Contentment is Learned

I remember when my kids took those first steps. After weeks of holding their hands and encouraging them to walk, they finally took that first toddling step on their own. I also remember teaching them to ride a bike and how to read. I could teach them those things because I knew how to do them.

I also remember trying to teach my younger daughter how to do a hockey stop. It was frustrating for both her and me. Why? Because I can’t do a hockey stop. All I could do was tell her what I had heard other people tell her. I couldn’t demonstrate it. I couldn’t tell her what it felt like. I couldn’t tell her what she was doing wrong. It was an exercise in frustration for both of us.

We can’t teach our kids something that we haven’t learned ourselves. If we haven’t learned to be content, then we can’t expect our kids to learn to be content. Yesterday, we talked about the fact that contentment is a choice. When we choose to be content, we are choosing to learn to be content no matter the circumstances.

Paul says this in Philippians 4:12-13: “I know what it is to be in need, and I know what it is to have plenty. I have learned the secret of being content in any and every situation, whether well fed or hungry, whether living in plenty or in want. I can do all this through him who gives me strength.” The secret to learning to be content in all situations is to rely on God for the strength to do so.

So, how do we learn contentment? How do we stop striving for more all the time and enjoy what we have — whether it be tangible like cars and houses or intangible like talents and health?

1. Ask God to help. Being content whatever our circumstances goes against human nature. We like to complain and grumble. It seems to be a constant of human nature. To overcome that desire, we have to have God’s help.

2. Focus on what you do have instead of what you don’t. No matter our circumstances, we have things in our lives for which to be grateful. It may be that we need to be content with the weather on a beautiful day, the ability to get out of bed in the morning or the love of our family. Find reasons to be grateful and content.

3. Stop comparing your circumstances to other people’s circumstances. Comparison is the fastest way to kill contentment. Make it a point to stop comparing what you have to what others have. When you find yourself caught in the comparison trap, make a conscious decision to choose to be content with what you have.

4. Cultivate a heart of gratitude. Create a thankfulness wall or journal in your home. Every day, write down something for which you are thankful. It’s hard to be envious of others when you’re focused on your own blessings.

We can’t teach our kids to be content unless we have learned it ourselves. Spend some time today relying on God to give you the strength to be content — no matter what your circumstances are.

Linking up today with Women Living Well , A Wise Woman Builds Her Home and Word Filled Wednesday.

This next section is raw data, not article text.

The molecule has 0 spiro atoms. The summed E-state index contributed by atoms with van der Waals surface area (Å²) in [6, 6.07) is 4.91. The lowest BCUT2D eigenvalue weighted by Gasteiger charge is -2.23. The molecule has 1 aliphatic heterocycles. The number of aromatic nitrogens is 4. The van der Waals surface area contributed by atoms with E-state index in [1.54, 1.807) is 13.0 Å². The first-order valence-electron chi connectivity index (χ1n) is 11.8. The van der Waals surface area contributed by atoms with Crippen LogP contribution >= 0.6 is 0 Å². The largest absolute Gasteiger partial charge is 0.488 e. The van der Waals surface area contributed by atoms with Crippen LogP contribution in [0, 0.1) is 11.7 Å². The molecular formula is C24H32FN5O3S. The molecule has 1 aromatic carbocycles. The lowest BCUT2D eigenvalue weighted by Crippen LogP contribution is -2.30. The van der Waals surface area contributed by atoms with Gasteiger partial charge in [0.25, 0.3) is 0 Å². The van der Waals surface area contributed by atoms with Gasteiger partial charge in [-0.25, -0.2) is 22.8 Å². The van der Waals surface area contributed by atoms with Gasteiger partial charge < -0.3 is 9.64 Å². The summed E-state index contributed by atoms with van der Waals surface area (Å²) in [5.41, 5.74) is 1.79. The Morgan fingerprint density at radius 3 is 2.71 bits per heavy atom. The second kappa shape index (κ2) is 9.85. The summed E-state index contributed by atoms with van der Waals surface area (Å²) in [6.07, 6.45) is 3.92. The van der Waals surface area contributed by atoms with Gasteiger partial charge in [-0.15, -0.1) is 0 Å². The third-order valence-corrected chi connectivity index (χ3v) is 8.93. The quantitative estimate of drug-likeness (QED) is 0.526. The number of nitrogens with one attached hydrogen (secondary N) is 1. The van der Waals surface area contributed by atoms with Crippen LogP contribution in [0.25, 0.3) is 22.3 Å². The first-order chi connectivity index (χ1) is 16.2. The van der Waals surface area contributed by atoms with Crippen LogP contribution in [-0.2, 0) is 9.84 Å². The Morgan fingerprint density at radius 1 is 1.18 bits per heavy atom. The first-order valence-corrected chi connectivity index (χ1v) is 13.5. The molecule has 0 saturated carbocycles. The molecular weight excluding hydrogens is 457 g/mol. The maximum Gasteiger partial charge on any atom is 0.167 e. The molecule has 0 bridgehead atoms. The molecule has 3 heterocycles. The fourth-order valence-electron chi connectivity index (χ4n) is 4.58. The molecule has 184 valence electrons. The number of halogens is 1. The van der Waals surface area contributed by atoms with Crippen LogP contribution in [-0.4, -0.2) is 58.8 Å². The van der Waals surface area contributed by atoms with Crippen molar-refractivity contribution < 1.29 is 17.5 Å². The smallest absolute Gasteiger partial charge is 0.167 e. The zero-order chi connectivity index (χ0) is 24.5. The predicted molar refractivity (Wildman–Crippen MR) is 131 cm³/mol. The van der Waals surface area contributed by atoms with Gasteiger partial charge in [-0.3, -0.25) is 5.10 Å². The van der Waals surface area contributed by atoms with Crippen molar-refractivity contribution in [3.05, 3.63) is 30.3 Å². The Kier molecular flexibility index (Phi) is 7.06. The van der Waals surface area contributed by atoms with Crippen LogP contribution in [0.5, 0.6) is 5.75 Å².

The Danger of Comparison

Courtesy David Castillo Dominici

My younger daughter has in inflated sense of justice. She always wants everything to be “fair.” If she thinks something isn’t fair, she’ll be sure to let you know.

Last night, she and her sister were cleaning up the kitchen, and she was bemoaning the fact that she had more jobs than her sister. This was not her first attempt to correct unfairness as she saw it yesterday. It had been an ongoing theme. I was done hearing about it.

I finally looked at her and said, “You know when you worry about whether everything is fair, when you compare what you’re doing to someone else, you just make yourself discontent.”

“What does discontent mean?”

“Unhappy with what you have.”

“Well, I don’t want to be discontent.”

I don’t know that we’ve solved the problem, but it definitely gave her something to chew on. And it gave me something to chew on as well.

Being content with what we have — whether it’s things, a job, our marriage or our kids — is tough. Human nature has us always comparing ourselves to others, always striving to be better and have more than someone else.

When we do that — when we compare our lot in life with someone else’s — we nearly always find that our life comes up short. We don’t have as much money. We don’t have as well-behaved children. We don’t have as nice of a house. We aren’t as smart. And we’re left with a feeling of discontentment.

Suddenly, all the gifts that God has given us aren’t enough. They seem inadequate. We seem inadequate. All because we decided to compare ourselves to someone else.

While human nature has us always striving for more, God wants us to be content with what He’s given us. In Philippians 4:12, Paul says, “I know what it is to be in need, and I know what it is to have plenty. I have learned the secret of being content in any and every situation, whether well fed or hungry,  whether living in plenty or in want.” Being content is a learned reaction. And it’s not something we can do ourselves. The very next verse in Philippians gives us the key — “I can do all this through him who gives me strength.”

To be content, we have to rely on God. We have to believe that He’s given us enough of everything. And we have to stop comparing ourselves to others.

The next time you or your kids are caught in the discontentment trap, try this. Read Philippians 4:12-13. Ask God to help you be content, then list what you do have and thank God for it. It’s nearly impossible to be discontent and grateful at the same time.

Our kids won’t learn to be content with what they have if they constantly see us wanting more or comparing our lives to others. Learn as a family how to be content with what you have. Ask God for help because He wants you to be content with what He’s provided.

Linking up today with Women Living Well , A Wise Woman Builds Her Home  and Word Filled Wednesday.